The Baroness Warsi is visiting the Vatican. Why, is not clear: it seems to be an occasion for two devout believers to get together and congratulate each other on the fervency with which each holds their dogma. And there’s just something weird and wrong about it all.
We will be celebrating the decision Margaret Thatcher took 30 years ago to restore full diplomatic relations between our countries. The relationship between the UK and the Holy See is our oldest diplomatic relationship, first established in 1479.
Right there…Catholicism is a country? Am I the only one who finds that disturbing and weird? It’s not something to envy or aspire to: it means that it’s a theocracy.
It’s also dishonest to blithely announce that the UK and Vatican have a long relationship: it hasn’t always been smooth. People of the country of England killed each other for belonging to the country of Catholicism, and vice versa, and much of that history of a relationship has been driven by the tension between an imperialist Vatican and an independent Britain.
I will be arguing for Europe to become more confident and more comfortable in its Christianity. The point is this: the societies we live in, the cultures we have created, the values we hold and the things we fight for all stem from centuries of discussion, dissent and belief in Christianity.
Also, disbelief in Christianity…although expressing that openly could have got you burnt at the stake, once upon a time. It’s not right to insist that the history of Europe is entirely Christian, when dissent from such views was rigidly suppressed. I’d also argue that the great virtues of European culture arose more from a humanist tradition than any dogma. Art and science, engineering and industry are not religious fiefdoms.
Religion is the diaper of humanity’s childhood; it’s OK to grow out of it.
My fear today is that a militant secularisation is taking hold of our societies. We see it in any number of things: when signs of religion cannot be displayed or worn in government buildings; when states won’t fund faith schools; and where religion is sidelined, marginalised and downgraded in the public sphere.
It seems astonishing to me that those who wrote the European Constitution made no mention of God or Christianity. When I denounced this tendency two days before the Holy Father’s State Visit in September 2010, saying that government should “do God”, I received countless messages of support. The overwhelming message was: “At last someone has said it”.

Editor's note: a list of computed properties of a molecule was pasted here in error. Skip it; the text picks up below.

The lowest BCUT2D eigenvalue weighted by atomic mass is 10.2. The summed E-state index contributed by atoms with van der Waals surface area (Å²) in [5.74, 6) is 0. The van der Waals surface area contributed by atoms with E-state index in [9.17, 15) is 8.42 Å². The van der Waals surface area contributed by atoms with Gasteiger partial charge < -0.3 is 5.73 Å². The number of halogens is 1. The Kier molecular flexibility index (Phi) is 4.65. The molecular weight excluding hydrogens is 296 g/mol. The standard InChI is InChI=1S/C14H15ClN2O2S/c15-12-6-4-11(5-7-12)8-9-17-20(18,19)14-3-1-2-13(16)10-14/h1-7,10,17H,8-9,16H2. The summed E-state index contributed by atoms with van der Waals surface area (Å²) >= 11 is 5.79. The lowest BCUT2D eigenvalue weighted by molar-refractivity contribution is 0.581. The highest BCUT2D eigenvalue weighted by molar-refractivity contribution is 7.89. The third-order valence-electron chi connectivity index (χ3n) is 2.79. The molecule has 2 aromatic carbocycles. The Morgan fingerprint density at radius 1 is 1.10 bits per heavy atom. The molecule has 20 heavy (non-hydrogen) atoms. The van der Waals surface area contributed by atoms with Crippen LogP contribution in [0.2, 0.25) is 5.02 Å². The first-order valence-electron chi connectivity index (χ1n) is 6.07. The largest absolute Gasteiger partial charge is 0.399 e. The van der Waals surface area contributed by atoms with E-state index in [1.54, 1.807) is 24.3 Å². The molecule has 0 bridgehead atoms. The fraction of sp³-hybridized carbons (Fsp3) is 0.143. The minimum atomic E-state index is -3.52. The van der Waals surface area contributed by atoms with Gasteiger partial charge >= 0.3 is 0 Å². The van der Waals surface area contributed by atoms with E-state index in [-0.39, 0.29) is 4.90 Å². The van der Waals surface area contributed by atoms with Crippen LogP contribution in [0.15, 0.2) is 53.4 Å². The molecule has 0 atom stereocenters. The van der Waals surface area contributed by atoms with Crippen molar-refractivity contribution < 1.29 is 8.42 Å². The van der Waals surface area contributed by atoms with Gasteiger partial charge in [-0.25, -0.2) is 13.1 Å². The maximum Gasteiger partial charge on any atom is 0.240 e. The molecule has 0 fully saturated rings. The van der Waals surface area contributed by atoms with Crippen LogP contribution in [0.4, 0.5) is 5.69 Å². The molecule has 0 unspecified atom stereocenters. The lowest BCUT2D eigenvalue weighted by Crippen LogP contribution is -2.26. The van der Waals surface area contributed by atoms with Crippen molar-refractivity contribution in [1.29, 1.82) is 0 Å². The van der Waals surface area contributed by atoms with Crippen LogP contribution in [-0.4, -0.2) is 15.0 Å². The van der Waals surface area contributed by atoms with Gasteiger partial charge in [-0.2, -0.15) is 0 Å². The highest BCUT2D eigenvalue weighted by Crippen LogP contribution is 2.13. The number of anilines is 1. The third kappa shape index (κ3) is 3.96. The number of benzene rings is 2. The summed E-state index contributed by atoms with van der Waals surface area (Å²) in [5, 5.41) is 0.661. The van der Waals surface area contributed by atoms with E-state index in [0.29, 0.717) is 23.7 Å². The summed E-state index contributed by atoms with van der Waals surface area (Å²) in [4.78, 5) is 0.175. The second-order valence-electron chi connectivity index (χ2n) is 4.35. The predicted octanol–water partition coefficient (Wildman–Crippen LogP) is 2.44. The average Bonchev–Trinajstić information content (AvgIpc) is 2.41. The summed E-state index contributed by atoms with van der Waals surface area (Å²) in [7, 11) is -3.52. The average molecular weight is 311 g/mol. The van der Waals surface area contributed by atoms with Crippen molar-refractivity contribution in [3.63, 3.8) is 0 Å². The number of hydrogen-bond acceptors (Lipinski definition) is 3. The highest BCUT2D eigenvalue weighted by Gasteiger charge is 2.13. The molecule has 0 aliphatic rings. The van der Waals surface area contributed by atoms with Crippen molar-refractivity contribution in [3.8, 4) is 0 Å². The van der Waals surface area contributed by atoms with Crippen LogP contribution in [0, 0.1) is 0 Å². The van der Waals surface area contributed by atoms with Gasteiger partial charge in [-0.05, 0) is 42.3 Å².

Yeah, it’s always easy to suck up to the teat of comfortable superstitions, and people will always applaud you for it. It doesn’t mean you’re right.
It’s good that the European Constitution ignores gods; the American Constitution does likewise. These are concepts that are totally irrelevant and often destructive to real world understanding. And it is not militant to suggest that a government of all should avoid endorsing sectarian religion, because we know exactly where that support of specific, untestable, and nonsensical myths leads: to pointless conflict over arbitrary bits of belief. It is also telling that she wants government to fund “faith schools”—what the hell can they teach, if it’s based on faith? Reason and evidence are universal values that everyone, believer and unbeliever, should learn and can use. Teach the core of truth and reality…and yes, push superstitious dogma off to the fringes and marginalize it.
Of course there is a poll, because foolishness loves company to reassure itself that it isn’t quite as dumb as it seems. Maybe you should go over there and marginalize religion some more.
Marginalising religion is a form of intolerance seen in totalitarian regimes 22.04%
People should worship in private and not display religious symbols in public 15.97%
People should feel proud to worship in public and display their faith 15.84%
Secularisation is not a threat to this country 46.15%